The relationship between suicide and mental illness is well established. A majority of suicides show signs of mental illness at the time of their death and suicide is a major cause of mortality in the mentally ill. Psychiatrists are interested in identifying patients at highest risk of suicide. The degree of proof required for a suicide verdict results in the self-inflicted violent death rate of patients being underestimated. A review is made of the ways in which the relationship between violent death mortality and mental illness has been studied. The main part of this study is based on a total population of 412 residents of a defined catchment area who died potentially self-inflicted violent deaths in England or Wales in the period 1974-1981. Suicide verdicts were returned on 59% of the deaths, 31% were found to be accidental and 10% undetermined. Another 21 residents were murdered. Results are presented descriptively in terms of when, where and how the deaths occurred, and of the lifetime history of pyschiatric referral; and quantitatively in terms of mortality rates. Remarkable similarities were found between the verdict groups. At least half of each group had been referred to a psychiatrist and a third admitted to a mental hospital. Two thirds of the patients in each group were recent patients having a psychiatric contact less than 365 days before the event leading to their death and a fifth were current patients when they killed themselves. A verdict of suicide was returned on the majority of patients with a psychotic illness but a non-suicide verdict was returned on a majority of patients with personality, drug and alcohol related disorders, and on females with schizophrenia. The excess mortality of these recent patients is presented in terms of rates and relative risk for the three verdict groups and for different diagnostic groups, and the risk of violent death attributable to severe mental illness calculated. The risk of all forms of self-inflicted death was significantly higher for recent patients than for other residents in the same population. An `epidemic' of inpatient deaths followed the opening of a new DGH Psychiatric Unit. A comparison of the total number of patients who killed themselves in the 3 year periods before and after the change in service shows no significant increase in the total number of recent patient deaths in the under 65 agegroup compared with the over 65 agegroup whose service was unchanged. A large increase was found in the number of deaths of residents never referred to the psychiatric service. The characteristics of the inpatients are descibed. Highest rates of violent death for both suicides and non-suicides were associated with not being married, not working and living alone. Referred and non-referred victims, and suicides and non-suicides among patients could not be differentiated in terms of social variables but the social characteristics of the patients varied with diagnostic group. A brief description of the homicide victims and assailants is given.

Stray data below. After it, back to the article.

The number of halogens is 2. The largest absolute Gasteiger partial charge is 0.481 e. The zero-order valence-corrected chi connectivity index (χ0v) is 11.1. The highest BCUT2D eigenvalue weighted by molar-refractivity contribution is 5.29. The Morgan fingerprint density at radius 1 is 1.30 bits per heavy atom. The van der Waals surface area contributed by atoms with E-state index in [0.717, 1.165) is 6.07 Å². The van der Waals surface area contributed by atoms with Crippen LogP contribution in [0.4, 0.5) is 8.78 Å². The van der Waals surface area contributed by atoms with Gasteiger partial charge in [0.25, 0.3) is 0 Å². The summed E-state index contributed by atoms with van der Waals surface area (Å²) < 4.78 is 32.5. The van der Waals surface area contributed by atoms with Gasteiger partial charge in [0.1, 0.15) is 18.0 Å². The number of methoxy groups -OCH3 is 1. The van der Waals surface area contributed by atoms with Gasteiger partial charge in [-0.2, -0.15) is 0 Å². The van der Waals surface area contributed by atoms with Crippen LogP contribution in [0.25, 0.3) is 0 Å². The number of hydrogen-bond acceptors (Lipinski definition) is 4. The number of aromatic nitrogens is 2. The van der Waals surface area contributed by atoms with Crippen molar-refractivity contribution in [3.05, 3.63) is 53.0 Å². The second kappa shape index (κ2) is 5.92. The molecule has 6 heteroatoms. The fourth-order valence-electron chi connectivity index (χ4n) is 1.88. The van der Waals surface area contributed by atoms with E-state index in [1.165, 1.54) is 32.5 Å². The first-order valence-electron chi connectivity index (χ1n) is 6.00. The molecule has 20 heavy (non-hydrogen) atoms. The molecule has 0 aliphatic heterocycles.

Text
323845.pdf - Version of Record
Available under License University of Southampton Thesis Licence.
Download (15MB)

More information

Published date: 1990

Identifiers

Local EPrints ID: 460527
URI: http://eprints.soton.ac.uk/id/eprint/460527
PURE UUID: 68990d97-63d1-4d06-b768-614dd55a7ddb

Catalogue record

Date deposited: 04 Jul 2022 18:24
Last modified: 23 Jul 2022 00:58

Export record

Contributors

Author: Elizabeth Anne King

Download statistics

Downloads from ePrints over the past year. Other digital versions may also be available to download e.g. from the publisher's website.

View more statistics

Atom RSS 1.0 RSS 2.0

Contact ePrints Soton: eprints@soton.ac.uk

ePrints Soton supports OAI 2.0 with a base URL of http://eprints.soton.ac.uk/cgi/oai2

This repository has been built using EPrints software, developed at the University of Southampton, but available to everyone to use.

We use cookies to ensure that we give you the best experience on our website. If you continue without changing your settings, we will assume that you are happy to receive cookies on the University of Southampton website.

×